A survey from late last year by the Beaverton School District found 70.1% of parents wanted students at all grade levels returning to class part-time, while 29.9% disapproved of the idea.

By comparison, a national Morning Consult/Politico survey from February found 55% of registered voters liked the idea of K-12 schools reopening this fall once teachers were fully vaccinated. Just 34% were against the notion and wanted schools to reopen as soon as possible.

Brown pointed to Oregon’s declining case rates and improving vaccination rates on Friday as justification for her decision.

State of the pandemic in Oregon

Following record daily high of 1,696 cases on November 30, reported infections statewide have plateaued since the winter holidays ended. Just 10 weeks ago at the start of 2021, the state’s 7-day rolling average of new cases was 1,149. As of Thursday, that rate was down to 295.

New hospitalizations from the virus are also falling. As recently as January 2, the OHA reported 466 hospitalized COVID patients. On Thursday, there were 121.

State epidemiologist Dr. Dean Sidelinger said on Friday that state health officials estimate that Oregon’s February transmission rate declined to a reproductive rate of .83 per person.

If that level of transmission holds, Sidelinger said, Oregonians can expect a daily average of 170 cases and six new daily hospitalizations between March 17 and March 30. Should the state’s more contagious strains of COVID-19 take hold or if transmissions rise to 1.1 per person, Oregon could see daily case rates of 265, with 10 more daily hospitalizations, he added.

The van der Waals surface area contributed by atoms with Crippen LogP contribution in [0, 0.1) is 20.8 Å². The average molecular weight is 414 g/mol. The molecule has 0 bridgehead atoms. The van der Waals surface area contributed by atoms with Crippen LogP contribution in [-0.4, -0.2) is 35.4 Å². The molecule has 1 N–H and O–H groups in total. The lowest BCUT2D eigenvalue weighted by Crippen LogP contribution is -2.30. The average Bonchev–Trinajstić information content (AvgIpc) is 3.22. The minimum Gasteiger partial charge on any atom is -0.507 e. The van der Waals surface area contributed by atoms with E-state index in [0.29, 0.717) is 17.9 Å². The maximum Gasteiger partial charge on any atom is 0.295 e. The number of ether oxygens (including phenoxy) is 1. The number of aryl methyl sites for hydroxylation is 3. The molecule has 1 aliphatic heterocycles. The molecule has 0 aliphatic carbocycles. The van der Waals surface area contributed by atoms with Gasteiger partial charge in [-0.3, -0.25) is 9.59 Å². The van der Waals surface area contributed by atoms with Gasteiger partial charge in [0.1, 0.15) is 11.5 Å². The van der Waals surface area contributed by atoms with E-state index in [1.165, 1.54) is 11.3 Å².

Getting more vaccines into arms

On Friday, the CDC’s COVID Tracker showed more people in Oregon have been fully vaccinated against COVID-19 than have been sickened by it to date. Now, about 10.9% of Oregonians have received both shots of a COVID-19 vaccine while another 19.1% have received one shot.

The two-shot vaccines from Pfizer and Moderna being administered around the country are about 95% effective in preventing COVID-19 symptoms. Doses must be taken four and three weeks apart for maximum protection, respectively.

As of Friday, the OHA reported that about half of seniors ages 65 and up have received shots since they became eligible for shots in mid-February.

Last week also marked the arrival of Oregon’s first 34,000 doses of Johnson & Johnson’s FDA-approved COVID-19 vaccine. The OHA reports 15,400 of those doses were sent to local retail pharmacies including Kroger, Walmart, Costco as soon as this weekend. Another 4,800 doses are expected over the weekend.

The one-shot vaccine is 66% effective in preventing mild to moderate COVID symptoms and 85% effective in curbing severe illness and death 28 days after administration. It and other vaccines’ effectiveness against two of the fastest spreading COVID-19 variants are still largely unknown.

Adults ages 45 to 64 with underlying conditions, farmworkers, food processors, people in low-income and congregate senior housing, and the homelessness are next in line for priority vaccinations starting March 29.

To date, there have been 158,644 reported cases of COVID-19 in Oregon date and 2,319 deaths from the virus as of Friday.